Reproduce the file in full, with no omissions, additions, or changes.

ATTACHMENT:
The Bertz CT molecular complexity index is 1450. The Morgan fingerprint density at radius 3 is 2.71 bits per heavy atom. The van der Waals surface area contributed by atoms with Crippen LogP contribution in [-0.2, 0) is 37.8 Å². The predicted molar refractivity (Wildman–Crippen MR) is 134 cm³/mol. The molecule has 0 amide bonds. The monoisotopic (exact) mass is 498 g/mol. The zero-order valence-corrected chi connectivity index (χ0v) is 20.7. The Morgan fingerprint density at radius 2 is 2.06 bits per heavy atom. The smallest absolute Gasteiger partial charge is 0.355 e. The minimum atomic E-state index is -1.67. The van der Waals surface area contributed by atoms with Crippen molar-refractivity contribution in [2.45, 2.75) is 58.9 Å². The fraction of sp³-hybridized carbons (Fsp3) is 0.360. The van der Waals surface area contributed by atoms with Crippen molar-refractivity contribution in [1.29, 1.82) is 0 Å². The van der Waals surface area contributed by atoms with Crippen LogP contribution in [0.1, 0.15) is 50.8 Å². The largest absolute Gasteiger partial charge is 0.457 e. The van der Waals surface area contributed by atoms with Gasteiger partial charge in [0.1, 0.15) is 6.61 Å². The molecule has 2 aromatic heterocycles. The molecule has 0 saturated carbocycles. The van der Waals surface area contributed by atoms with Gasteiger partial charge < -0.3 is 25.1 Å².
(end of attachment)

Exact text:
The Bertz CT molecular complexity index is 1450. The Morgan fingerprint density at radius 3 is 2.71 bits per heavy atom. The van der Waals surface area contributed by atoms with Crippen LogP contribution in [-0.2, 0) is 37.8 Å². The predicted molar refractivity (Wildman–Crippen MR) is 134 cm³/mol. The molecule has 0 amide bonds. The monoisotopic (exact) mass is 498 g/mol. The zero-order valence-corrected chi connectivity index (χ0v) is 20.7. The Morgan fingerprint density at radius 2 is 2.06 bits per heavy atom. The smallest absolute Gasteiger partial charge is 0.355 e. The minimum atomic E-state index is -1.67. The van der Waals surface area contributed by atoms with Crippen molar-refractivity contribution in [2.45, 2.75) is 58.9 Å². The fraction of sp³-hybridized carbons (Fsp3) is 0.360. The van der Waals surface area contributed by atoms with Crippen molar-refractivity contribution in [1.29, 1.82) is 0 Å². The van der Waals surface area contributed by atoms with Crippen LogP contribution in [0.1, 0.15) is 50.8 Å². The largest absolute Gasteiger partial charge is 0.457 e. The van der Waals surface area contributed by atoms with Gasteiger partial charge in [0.1, 0.15) is 6.61 Å². The molecule has 2 aromatic heterocycles. The molecule has 0 saturated carbocycles. The van der Waals surface area contributed by atoms with Gasteiger partial charge < -0.3 is 25.1 Å².